191 The interests of a few sealing captains is not the interest of 4,000 sealers. The interest of three or four ship owners is not what will best preserve the interest of the Colony and the amendment of the so-called Upper House had no object but to serve the interests of the owners and captains.


192 The work of protecting the interests of the people has just begun, and those who have used their well bought seats in the Legislative Council to block and nullify legislation on behalf of the Toilers will find that in future the Toilers will not be as reasonable and conciliatory as they have been.

193 The supporters of the Government in the House did the knifing in both cases the past session of the Legislature, and Sir Edward Morris is blamed by many for having supported in the House what he could not oppose without bringing upon his head the contempt of the people; but although supporting them in the House he did very little to aid their passage through the Upper House.

194 Why Mr. Goodridge,43 one of Morris’s recent appointments to the Legislative Council, actually moved to have the Sealing Bill shelved and submitted to the Select Committee which was considering some fishery matters. That should be an eye-opener to the Toilers. The double dealing of those political highway men will in future be exposed, because the Toilers now possess their own papers, and are consequently in a position to fight their enemies.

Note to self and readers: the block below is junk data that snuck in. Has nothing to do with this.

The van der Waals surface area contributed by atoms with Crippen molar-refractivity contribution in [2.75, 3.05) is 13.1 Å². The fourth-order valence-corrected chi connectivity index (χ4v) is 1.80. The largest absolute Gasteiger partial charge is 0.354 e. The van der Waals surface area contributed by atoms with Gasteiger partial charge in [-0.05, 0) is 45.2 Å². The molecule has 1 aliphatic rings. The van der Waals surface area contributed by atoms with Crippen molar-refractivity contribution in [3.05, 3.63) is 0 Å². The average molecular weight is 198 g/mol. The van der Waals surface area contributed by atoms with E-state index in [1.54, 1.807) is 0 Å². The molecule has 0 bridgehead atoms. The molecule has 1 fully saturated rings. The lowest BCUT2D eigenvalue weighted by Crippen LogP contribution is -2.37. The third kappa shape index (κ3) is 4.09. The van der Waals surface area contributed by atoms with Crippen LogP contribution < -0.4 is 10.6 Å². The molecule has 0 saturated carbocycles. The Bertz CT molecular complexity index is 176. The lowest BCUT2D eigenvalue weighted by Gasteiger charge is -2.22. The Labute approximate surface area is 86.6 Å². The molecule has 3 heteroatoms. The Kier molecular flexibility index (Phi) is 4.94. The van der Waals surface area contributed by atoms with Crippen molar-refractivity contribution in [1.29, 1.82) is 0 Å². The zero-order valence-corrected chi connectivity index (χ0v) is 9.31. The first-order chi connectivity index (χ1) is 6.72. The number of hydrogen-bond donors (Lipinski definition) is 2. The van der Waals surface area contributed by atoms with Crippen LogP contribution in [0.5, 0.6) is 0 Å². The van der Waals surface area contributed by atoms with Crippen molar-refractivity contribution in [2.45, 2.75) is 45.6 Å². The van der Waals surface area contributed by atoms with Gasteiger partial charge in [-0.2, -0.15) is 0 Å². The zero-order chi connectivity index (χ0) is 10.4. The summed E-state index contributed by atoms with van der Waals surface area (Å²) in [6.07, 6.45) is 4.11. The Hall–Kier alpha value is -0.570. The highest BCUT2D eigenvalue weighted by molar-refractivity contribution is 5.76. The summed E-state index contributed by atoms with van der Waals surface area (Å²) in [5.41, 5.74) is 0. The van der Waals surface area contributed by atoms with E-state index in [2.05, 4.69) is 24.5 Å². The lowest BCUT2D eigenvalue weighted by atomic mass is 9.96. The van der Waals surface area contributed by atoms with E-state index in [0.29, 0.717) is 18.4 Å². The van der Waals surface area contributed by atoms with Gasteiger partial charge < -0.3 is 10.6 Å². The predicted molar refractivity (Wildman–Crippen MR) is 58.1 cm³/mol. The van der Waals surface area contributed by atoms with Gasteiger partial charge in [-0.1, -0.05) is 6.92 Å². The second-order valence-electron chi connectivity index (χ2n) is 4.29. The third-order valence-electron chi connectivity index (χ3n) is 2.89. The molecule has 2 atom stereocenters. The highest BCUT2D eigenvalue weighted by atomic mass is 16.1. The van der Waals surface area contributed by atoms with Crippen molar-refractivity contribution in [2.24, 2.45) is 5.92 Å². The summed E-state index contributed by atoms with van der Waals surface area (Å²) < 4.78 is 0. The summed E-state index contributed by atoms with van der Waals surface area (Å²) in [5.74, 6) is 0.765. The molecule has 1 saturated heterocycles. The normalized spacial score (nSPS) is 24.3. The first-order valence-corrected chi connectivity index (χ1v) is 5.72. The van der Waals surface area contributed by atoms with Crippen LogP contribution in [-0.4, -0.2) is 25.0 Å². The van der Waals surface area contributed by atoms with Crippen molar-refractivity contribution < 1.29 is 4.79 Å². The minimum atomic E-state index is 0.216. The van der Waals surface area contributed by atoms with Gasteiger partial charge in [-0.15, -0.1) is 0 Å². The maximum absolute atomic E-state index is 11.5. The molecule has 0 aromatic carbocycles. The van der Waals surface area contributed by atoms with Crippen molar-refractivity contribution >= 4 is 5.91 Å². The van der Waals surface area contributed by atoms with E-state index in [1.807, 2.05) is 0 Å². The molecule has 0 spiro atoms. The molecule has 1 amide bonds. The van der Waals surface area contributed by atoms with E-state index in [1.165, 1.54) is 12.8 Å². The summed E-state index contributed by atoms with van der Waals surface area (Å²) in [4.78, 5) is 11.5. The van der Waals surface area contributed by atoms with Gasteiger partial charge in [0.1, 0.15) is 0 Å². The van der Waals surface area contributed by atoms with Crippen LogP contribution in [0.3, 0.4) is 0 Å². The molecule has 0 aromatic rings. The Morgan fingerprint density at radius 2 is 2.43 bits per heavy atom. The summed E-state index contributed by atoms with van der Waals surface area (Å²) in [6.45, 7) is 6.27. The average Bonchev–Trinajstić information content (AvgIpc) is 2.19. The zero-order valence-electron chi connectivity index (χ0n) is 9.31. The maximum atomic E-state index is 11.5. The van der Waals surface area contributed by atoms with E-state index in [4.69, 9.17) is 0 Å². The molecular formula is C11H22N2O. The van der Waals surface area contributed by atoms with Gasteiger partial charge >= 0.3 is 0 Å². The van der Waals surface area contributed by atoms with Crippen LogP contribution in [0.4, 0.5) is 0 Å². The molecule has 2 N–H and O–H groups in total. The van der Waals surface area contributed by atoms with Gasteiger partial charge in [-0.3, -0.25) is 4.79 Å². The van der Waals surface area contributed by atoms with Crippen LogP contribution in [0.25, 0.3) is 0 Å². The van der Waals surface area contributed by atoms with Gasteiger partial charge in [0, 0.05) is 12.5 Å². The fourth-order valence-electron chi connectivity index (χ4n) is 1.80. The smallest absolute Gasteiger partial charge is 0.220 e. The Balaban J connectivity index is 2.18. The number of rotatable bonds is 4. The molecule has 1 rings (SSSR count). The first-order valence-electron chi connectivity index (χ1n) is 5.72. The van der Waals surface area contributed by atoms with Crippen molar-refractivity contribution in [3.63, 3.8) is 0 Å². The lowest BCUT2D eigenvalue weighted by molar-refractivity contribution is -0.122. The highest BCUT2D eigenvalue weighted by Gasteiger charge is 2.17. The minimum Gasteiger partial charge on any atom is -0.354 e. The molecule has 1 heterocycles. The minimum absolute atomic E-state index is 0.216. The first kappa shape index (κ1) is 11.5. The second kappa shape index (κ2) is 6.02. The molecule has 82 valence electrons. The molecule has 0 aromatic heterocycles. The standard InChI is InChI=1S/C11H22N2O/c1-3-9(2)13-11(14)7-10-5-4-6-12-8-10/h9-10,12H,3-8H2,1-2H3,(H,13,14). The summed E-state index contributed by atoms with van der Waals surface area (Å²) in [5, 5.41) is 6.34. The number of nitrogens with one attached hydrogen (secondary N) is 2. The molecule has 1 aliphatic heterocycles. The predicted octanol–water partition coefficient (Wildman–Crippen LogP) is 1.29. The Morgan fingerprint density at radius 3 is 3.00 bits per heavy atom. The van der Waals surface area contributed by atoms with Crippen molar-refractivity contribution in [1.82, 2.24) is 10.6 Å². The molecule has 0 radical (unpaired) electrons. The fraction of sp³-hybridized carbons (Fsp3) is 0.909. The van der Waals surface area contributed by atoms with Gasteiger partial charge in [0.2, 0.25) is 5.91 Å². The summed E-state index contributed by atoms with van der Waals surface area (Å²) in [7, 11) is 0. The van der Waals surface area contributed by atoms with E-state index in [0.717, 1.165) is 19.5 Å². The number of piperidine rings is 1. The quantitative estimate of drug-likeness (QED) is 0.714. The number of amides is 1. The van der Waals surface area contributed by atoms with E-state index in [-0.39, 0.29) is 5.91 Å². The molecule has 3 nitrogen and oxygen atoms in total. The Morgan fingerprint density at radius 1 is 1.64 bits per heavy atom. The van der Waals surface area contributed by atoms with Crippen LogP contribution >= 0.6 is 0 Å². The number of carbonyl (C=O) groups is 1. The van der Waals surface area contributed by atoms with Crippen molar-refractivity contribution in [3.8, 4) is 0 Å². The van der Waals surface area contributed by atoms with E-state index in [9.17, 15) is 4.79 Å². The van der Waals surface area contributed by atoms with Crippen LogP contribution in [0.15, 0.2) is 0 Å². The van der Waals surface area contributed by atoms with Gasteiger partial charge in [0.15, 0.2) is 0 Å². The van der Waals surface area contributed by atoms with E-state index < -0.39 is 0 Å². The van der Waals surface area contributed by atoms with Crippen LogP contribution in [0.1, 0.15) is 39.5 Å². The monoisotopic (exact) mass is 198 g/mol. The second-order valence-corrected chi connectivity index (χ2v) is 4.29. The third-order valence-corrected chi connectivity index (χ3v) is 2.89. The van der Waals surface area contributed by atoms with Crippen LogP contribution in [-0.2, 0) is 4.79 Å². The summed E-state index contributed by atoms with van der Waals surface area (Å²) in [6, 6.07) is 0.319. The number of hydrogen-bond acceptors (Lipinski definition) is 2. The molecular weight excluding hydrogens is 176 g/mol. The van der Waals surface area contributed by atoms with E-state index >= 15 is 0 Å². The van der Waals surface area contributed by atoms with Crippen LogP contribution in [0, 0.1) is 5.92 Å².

195 Not a single Union vote will be cast for a candidate that is not pledged to the abolition of the Legislative Council, and for this decision the Honourables of the Upper House can blame none but themselves. Sir Edward Morris has brought that Chamber into contempt by the manner in which he has stuffed it, and by using it as a blocking instrument to guillotine the decisions of the electorate, for the appointment of two political undesirables like Sidney Blandford44 and R.A. Squires,45 who were ousted from their seats in the People’s House by majorities of 1900 and 1000 respectively, is about as hard a blow that any man could strike at the constitution of the Colony.